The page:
In a CCTV control room, operators’ attention is the key component to differentiate between benign and malignant scenarios. Such tasks often require the attention of multiple monitors, complex and constantly changing visual elements. Previous studies suggest that the operators’ performance declines with increase of cognitive load. To reduce this workload, we propose a novel method based on human-computer vision that would prioritize the monitors/cameras based on abnormalities in video streams and draws the attention of operators, if required. The method considers operators’ eye-fixation, their online estimation of threats and optical flow visual features. The proposed method automatically learned activities under weak supervision from the recorded eye-movements and threat assessments from multiple operators undertaking the monitoring task. In the vision-based visual surveillance applications, abnormality is often expressed as an action/event at an unusual region of a video, at an unusual time. It is quantitatively measured by computing the likelihood from the learnt model, which is trained using benign scenarios. Such supervised learning requires lots of training examples and can be reduced by including the operator’s knowledge. In the proposed work, the machine learning algorithm considers the unusual regions from the eye-fixations and the quantitative measure of abnormality from threat assessments of multiple operators. Our experimental evaluation shows the significant performance (Recall and Precision) of the prediction of abnormality in a dataset that consists of 10 different camera views and threat assessments from 11 operators.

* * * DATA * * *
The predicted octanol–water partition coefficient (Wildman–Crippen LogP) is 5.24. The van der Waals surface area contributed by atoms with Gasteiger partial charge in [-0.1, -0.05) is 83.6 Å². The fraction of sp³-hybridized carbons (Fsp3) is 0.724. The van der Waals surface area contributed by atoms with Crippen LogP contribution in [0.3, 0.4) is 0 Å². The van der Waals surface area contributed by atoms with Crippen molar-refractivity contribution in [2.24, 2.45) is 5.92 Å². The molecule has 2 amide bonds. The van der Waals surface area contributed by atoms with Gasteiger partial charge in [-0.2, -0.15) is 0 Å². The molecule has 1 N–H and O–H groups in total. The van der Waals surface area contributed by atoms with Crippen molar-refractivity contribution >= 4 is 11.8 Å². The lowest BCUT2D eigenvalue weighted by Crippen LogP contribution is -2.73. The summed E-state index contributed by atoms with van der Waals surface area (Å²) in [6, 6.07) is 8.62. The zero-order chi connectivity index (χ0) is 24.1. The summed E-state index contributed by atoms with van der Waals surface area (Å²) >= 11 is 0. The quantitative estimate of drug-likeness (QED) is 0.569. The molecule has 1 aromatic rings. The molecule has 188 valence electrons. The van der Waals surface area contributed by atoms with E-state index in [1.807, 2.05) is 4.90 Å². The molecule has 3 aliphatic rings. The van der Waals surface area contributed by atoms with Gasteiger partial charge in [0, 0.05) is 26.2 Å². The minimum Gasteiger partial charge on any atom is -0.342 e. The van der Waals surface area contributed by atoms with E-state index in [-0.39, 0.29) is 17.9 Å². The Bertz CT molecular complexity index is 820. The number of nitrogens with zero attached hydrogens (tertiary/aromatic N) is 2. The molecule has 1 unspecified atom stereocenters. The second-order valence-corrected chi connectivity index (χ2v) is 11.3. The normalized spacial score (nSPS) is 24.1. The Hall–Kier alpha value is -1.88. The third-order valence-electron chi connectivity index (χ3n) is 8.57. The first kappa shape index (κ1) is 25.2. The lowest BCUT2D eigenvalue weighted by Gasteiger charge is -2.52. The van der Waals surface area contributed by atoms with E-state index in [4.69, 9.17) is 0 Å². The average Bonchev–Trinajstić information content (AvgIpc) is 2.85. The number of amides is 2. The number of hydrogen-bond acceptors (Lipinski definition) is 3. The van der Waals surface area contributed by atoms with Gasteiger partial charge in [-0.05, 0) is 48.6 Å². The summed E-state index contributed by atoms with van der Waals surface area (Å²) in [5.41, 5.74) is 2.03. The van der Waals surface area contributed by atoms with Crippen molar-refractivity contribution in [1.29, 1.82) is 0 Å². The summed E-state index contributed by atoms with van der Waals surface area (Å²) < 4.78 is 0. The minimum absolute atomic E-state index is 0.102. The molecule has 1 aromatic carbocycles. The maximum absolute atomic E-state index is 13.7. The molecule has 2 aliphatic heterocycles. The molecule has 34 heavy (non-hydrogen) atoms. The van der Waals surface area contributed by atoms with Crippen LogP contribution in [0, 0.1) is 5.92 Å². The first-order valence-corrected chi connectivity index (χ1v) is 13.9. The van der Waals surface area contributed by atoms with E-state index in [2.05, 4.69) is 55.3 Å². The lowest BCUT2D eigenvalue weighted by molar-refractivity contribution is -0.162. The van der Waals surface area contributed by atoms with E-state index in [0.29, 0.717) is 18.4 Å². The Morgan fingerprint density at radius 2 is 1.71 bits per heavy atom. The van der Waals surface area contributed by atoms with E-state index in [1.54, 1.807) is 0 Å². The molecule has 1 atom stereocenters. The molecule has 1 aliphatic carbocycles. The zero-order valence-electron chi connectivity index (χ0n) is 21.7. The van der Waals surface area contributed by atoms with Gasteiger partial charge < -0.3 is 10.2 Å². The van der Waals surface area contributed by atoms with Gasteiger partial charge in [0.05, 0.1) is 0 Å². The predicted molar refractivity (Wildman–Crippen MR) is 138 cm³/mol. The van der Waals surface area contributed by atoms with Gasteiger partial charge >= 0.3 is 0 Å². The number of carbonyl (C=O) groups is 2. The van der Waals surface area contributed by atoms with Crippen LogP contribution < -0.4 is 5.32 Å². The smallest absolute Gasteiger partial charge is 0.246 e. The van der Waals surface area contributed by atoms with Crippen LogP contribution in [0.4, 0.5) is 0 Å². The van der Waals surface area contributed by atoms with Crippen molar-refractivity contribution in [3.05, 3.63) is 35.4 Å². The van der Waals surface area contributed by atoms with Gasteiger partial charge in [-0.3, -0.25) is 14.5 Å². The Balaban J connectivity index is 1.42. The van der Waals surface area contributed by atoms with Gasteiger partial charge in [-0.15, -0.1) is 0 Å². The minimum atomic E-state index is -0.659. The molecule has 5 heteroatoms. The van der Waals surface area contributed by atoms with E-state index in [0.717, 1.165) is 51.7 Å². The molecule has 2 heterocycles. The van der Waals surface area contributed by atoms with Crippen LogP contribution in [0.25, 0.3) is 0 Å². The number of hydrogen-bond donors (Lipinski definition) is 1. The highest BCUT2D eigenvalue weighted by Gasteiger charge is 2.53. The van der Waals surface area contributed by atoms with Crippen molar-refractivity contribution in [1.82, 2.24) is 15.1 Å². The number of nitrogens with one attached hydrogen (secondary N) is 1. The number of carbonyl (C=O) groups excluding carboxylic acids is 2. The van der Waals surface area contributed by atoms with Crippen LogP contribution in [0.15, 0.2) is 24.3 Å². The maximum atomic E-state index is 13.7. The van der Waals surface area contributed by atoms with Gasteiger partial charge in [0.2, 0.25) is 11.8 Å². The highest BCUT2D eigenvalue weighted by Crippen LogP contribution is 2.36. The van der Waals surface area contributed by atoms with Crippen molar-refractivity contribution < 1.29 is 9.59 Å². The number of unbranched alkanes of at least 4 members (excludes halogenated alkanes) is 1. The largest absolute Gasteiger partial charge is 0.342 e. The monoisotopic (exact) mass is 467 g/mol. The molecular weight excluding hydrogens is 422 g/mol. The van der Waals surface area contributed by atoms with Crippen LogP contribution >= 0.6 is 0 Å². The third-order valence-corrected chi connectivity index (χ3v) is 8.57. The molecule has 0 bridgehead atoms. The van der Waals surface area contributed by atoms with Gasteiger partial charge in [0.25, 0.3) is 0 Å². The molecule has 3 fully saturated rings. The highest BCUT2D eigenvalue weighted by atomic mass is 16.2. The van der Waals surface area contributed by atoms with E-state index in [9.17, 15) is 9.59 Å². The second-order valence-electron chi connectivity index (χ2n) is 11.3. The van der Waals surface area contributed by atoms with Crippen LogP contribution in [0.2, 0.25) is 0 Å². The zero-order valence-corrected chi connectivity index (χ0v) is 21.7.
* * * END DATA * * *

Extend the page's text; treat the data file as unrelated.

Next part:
|Title of host publication||Not Known|
|Publication status||Published - 19 May 2011|
|Event||Perception - Cardiff, United Kingdom|
Duration: 19 May 2011 → …
|Period||19/05/11 → …|